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REYES v. NASH

United States District Court, D. New Jersey


May 3, 2005.

FRANCISCO A. REYES, Petitioner,
v.
JOHN NASH, et al., Respondents.

The opinion of the court was delivered by: ROBERT KUGLER, Magistrate Judge

OPINION

Petitioner Francisco Reyes, currently confined at the Federal Correctional Institution at Fort Dix, New Jersey ("FCI Fort Dix"), has submitted a Petition for a Writ of Habeas Corpus pursuant to 28 U.S.C. § 2241.*fn1 Respondents are John Nash, Alberto Gonzalez, and Hurley Lapp, Director of the Federal Bureau of Prisons ("BOP").

  For the reasons stated herein, the claim for relief will be denied, and the Petition will be dismissed.

  I. BACKGROUND

  Petitioner is currently serving a sentence of 151 months imprisonment. (Facts, Procedural Background.) Petitioner contends that the Bureau of Prisons' (BOP) interpretation of 18 U.S.C. § 3624(b)(1) is contrary to the unambiguous intent of Congress and is depriving him of good time credits that should be awarded under the statute. He contends that additional good time credits (totaling 84 days) should be awarded by the Federal Bureau of Prisons ("BOP") based on the total term of imprisonment imposed in sentencing (613 days), rather than on an annual incremental basis for time served (529 days).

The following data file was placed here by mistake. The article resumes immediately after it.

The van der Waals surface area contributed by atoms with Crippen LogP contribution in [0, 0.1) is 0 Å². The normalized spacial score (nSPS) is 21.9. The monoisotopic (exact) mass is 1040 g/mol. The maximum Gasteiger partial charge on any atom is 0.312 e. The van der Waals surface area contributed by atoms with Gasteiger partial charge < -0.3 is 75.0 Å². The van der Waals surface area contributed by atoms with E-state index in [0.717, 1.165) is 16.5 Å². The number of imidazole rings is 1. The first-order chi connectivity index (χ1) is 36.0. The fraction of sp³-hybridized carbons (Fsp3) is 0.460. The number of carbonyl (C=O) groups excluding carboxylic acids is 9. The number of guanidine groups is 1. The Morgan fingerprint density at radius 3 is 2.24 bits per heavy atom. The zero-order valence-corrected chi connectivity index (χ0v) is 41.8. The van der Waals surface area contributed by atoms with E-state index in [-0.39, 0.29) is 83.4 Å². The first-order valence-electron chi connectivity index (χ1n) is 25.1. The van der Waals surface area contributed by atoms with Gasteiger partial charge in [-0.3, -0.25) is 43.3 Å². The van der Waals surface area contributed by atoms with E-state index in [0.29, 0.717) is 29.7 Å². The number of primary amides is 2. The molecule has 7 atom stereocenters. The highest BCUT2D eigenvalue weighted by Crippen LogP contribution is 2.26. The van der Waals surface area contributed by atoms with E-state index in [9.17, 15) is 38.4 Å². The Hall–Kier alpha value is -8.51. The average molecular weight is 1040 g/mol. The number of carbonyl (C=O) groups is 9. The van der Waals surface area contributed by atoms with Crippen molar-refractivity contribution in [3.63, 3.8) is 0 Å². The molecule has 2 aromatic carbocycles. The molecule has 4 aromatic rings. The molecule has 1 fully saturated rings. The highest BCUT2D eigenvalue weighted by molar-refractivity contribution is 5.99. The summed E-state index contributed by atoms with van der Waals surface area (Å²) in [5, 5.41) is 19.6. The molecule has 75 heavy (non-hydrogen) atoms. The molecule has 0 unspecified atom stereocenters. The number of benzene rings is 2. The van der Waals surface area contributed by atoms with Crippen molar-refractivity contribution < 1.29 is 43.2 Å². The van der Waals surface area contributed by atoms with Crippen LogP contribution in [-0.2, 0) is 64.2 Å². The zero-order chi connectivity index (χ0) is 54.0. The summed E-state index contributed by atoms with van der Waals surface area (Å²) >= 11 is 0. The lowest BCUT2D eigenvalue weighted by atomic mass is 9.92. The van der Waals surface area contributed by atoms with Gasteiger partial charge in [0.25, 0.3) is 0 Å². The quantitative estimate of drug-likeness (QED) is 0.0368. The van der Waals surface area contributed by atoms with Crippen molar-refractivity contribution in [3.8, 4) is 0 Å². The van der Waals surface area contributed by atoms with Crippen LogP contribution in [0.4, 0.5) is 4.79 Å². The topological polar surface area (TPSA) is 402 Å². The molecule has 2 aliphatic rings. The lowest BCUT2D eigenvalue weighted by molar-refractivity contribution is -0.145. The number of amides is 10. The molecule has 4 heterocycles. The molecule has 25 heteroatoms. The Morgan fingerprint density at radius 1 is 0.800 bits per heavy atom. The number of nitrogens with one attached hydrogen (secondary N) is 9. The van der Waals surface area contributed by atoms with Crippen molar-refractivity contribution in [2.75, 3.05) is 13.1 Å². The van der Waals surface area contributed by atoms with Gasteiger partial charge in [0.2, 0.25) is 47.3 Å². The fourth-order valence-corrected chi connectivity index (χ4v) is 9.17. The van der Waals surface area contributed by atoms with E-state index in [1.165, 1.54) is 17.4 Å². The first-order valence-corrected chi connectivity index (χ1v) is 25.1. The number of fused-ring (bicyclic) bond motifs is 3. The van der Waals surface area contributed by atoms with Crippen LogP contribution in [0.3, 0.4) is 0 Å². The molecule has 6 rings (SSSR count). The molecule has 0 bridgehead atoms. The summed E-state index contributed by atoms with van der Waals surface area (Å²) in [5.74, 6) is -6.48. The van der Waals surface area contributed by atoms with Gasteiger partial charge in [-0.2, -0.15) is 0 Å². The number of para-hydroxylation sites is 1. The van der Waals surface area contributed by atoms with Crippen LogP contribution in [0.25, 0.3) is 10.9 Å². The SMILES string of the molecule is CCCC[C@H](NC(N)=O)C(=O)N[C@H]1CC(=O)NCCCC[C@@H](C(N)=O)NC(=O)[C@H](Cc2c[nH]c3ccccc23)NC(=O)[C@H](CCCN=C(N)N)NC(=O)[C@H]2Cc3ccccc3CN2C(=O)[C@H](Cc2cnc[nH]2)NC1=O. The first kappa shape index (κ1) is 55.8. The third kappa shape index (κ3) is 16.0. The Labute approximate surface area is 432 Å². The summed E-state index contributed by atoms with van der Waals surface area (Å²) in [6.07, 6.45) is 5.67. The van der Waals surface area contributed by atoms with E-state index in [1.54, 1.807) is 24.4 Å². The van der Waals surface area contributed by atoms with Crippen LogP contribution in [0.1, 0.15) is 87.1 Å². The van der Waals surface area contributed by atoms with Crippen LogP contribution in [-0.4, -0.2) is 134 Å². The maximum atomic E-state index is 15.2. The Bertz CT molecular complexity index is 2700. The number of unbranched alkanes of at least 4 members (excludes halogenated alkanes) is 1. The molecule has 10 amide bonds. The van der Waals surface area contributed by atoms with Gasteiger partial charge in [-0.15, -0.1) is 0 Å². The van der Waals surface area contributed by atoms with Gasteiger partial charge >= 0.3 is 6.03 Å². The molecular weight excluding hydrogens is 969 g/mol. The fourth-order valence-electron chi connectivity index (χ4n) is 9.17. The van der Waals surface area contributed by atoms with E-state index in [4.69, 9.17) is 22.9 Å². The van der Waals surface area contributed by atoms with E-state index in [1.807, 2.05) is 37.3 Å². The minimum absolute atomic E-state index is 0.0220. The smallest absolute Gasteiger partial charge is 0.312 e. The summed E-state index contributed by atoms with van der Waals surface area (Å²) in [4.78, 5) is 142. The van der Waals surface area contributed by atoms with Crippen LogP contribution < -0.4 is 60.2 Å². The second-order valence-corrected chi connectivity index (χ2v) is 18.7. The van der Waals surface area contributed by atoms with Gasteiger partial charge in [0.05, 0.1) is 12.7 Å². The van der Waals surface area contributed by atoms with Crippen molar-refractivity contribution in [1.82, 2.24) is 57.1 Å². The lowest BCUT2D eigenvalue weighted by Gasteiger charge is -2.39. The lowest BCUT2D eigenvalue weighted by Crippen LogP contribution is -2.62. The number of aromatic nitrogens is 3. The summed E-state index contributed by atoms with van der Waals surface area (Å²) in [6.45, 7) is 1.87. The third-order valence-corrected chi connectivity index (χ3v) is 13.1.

II. ANALYSIS

  Respecting Petitioner's claim, 18 U.S.C. § 3624(b)provides:

Subject to paragraph (2), a prisoner who is serving a term of imprisonment of more than 1 year other than a term of imprisonment for the duration of the prisoner's life, may receive credit toward the service of the prisoner's sentence, beyond the time served, of up to 54 days at the end of each year of the prisoner's term of imprisonment, beginning at the end of the first year of the term, subject to determination by the Bureau of Prisons that, during that year, the prisoner has displayed exemplary compliance with institutional disciplinary regulations . . . Credit that has not been earned may not later be granted. Subject to paragraph (2), credit for the last year or portion of a year of the term of imprisonment shall be prorated and credited within the last six weeks of the sentence." 18 U.S.C. § 3624(b)(1). Subparagraph (b)(2) provides that credits awarded after the date of enactment (April 26, 1996) of the Prison Litigation Reform Act (Title VII of Pub.L. 104-134) "shall vest on the date the prisoner is released from custody." 18 U.S.C. § 3624(b)(2).
  The Bureau of Prisons has codified its interpretation of former and current § 3624(b) at 28 C.F.R. § 523.20.

 

(a) When considering good conduct time for an inmate serving a sentence for an offense committed on or after April 26, 1996, the Bureau shall award:
(1) 54 days credit for each year served (prorated when the time served by the inmate for the sentence during the year is less than a full year) if the inmate has earned or is making satisfactory progress toward earning a GED credential or high school diploma; or . . .